keywords = "Landscape, Life satisfaction, Mental health, Nature, Remote sensing",
author = "Kristine Engemann and Jens-Christian Svenning and Lars Arge and J{\o}rgen Brandt and Bruun, {Mie T} and Maria Didriksen and Christian Erikstrup and Camilla Geels and Ole Hertel and Horsdal, {Henriette Thisted} and Kaspersen, {Kathrine A} and Susan Mikkelsen and Mortensen, {Preben Bo} and Nielsen, {Kaspar R} and Ostrowski, {Sisse R} and Pedersen, {Ole B} and Constantinos Tsirogiannis and Sabel, {Clive E} and Torben Sigsgaard and Henrik Ullum and Pedersen, {Carsten B{\o}cker}",
year = "2021",
month = nov,
doi = "10.1016/j.healthplace.2021.102678",
language = "English",
volume = "72",
journal = "Health & Place",
issn = "1353-8292",
publisher = "Pergamon Press",

}

RIS

TY - JOUR

T1 - A life course approach to understanding associations between natural environments and mental well-being for the Danish blood donor cohort

AU - Engemann, Kristine

AU - Svenning, Jens-Christian

AU - Arge, Lars

AU - Brandt, Jørgen

AU - Bruun, Mie T

AU - Didriksen, Maria

AU - Erikstrup, Christian

AU - Geels, Camilla

AU - Hertel, Ole

AU - Horsdal, Henriette Thisted

AU - Kaspersen, Kathrine A

AU - Mikkelsen, Susan

AU - Mortensen, Preben Bo

AU - Nielsen, Kaspar R

AU - Ostrowski, Sisse R

AU - Pedersen, Ole B

AU - Tsirogiannis, Constantinos

AU - Sabel, Clive E

AU - Sigsgaard, Torben

AU - Ullum, Henrik

AU - Pedersen, Carsten Bøcker

PY - 2021/11

Y1 - 2021/11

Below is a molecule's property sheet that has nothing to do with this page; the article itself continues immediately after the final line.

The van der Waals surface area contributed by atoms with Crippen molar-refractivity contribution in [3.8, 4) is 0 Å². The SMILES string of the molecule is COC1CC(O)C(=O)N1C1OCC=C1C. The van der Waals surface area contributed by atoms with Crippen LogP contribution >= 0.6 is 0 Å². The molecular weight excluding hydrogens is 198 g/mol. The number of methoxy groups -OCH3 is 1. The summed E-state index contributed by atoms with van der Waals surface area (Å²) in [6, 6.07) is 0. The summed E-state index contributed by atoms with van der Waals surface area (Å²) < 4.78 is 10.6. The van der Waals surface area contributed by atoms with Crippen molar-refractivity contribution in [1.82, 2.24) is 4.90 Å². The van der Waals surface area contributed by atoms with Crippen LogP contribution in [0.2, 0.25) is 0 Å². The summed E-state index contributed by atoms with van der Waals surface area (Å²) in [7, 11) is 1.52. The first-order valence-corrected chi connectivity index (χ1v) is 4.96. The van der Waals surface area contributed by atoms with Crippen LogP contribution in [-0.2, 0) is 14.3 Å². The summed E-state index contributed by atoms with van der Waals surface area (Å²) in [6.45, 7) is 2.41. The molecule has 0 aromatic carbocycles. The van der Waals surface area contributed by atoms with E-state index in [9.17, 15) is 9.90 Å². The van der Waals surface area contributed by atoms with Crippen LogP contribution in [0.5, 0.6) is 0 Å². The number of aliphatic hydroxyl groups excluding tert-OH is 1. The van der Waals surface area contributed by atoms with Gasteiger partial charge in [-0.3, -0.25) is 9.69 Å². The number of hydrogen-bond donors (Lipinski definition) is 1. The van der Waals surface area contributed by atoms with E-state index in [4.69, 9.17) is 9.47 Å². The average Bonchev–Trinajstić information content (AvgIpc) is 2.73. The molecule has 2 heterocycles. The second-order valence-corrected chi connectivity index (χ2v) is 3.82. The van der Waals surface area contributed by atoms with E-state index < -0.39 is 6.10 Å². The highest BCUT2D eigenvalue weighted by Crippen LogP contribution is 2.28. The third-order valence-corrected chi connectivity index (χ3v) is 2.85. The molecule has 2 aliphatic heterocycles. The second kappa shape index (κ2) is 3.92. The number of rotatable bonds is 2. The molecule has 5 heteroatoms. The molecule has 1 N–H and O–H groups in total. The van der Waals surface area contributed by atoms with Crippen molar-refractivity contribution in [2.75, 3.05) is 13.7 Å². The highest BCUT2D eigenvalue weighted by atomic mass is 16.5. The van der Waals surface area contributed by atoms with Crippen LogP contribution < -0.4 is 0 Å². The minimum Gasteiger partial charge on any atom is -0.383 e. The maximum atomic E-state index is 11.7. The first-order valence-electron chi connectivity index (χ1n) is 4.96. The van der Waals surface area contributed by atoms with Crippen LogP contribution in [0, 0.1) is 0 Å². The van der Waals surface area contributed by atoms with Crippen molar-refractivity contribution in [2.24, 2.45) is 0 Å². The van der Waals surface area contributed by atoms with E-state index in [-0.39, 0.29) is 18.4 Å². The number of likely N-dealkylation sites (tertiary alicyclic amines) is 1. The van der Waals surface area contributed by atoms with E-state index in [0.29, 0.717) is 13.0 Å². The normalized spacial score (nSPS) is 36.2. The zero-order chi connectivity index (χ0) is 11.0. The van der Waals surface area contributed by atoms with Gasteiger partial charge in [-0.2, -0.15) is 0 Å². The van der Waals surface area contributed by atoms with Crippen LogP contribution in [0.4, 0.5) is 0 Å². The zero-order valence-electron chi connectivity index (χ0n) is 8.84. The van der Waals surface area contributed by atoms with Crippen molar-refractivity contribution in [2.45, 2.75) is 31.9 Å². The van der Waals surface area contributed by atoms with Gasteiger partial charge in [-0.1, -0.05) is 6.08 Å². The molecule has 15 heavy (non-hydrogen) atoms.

N2 - Natural environments have been associated with mental health benefits, but globally access to these benefits is threatened by urban development and densification. However, it remains unclear how natural environments relate to mental health and how consistent the association is across populations. Here we use a life-course approach with a population consisting of 66 194 individuals from the Danish Blood Donor Study (DBDS) to investigate the association between green and blue space (e.g. parks and lakes) and self-evaluated mental well-being. Green and blue space was identified from remotely-sensed images from the Landsat program, while mental well-being was based on the mental component score (MCS) calculated using the 12-item short form health survey. We use multivariate linear regression models and logistic regression models to quantify the associations. We adjust for additional environmental (urbanization, and air pollution) and lifestyle factors (smoking, body mass index, socioeconomic status, and physical activity) and specifically evaluate the role of physical activity and air pollution as possible mediating factors. We found a positive association between the MCS and current and childhood green space, and a non-significant association for current and childhood blue space. Adjusting for environmental and the other factors attenuated the effect sizes indicating that a broad range of factors determine mental well-being. Physical activity and air pollution were both associated with the MCS as possible mediators of green space associations. In addition, the odds for successfully completing tasks', seeing others, and feeling less downhearted increased with higher levels of green space, and the odds of feeling calm increased with higher levels of blue space. In conclusion, we found support for an association between green and, to less degree, blue space and mental well-being throughout different life stages. In addition, we found a positive association with individual indicators of mental well-being such as being productive, feeling less downhearted and calmer, and being social. The healthy blood donor effect and the bias towards urban residency may explain why we found smaller effect sizes between green and blue space and mental well-being for this generally healthy and resourceful cohort compared to previous studies.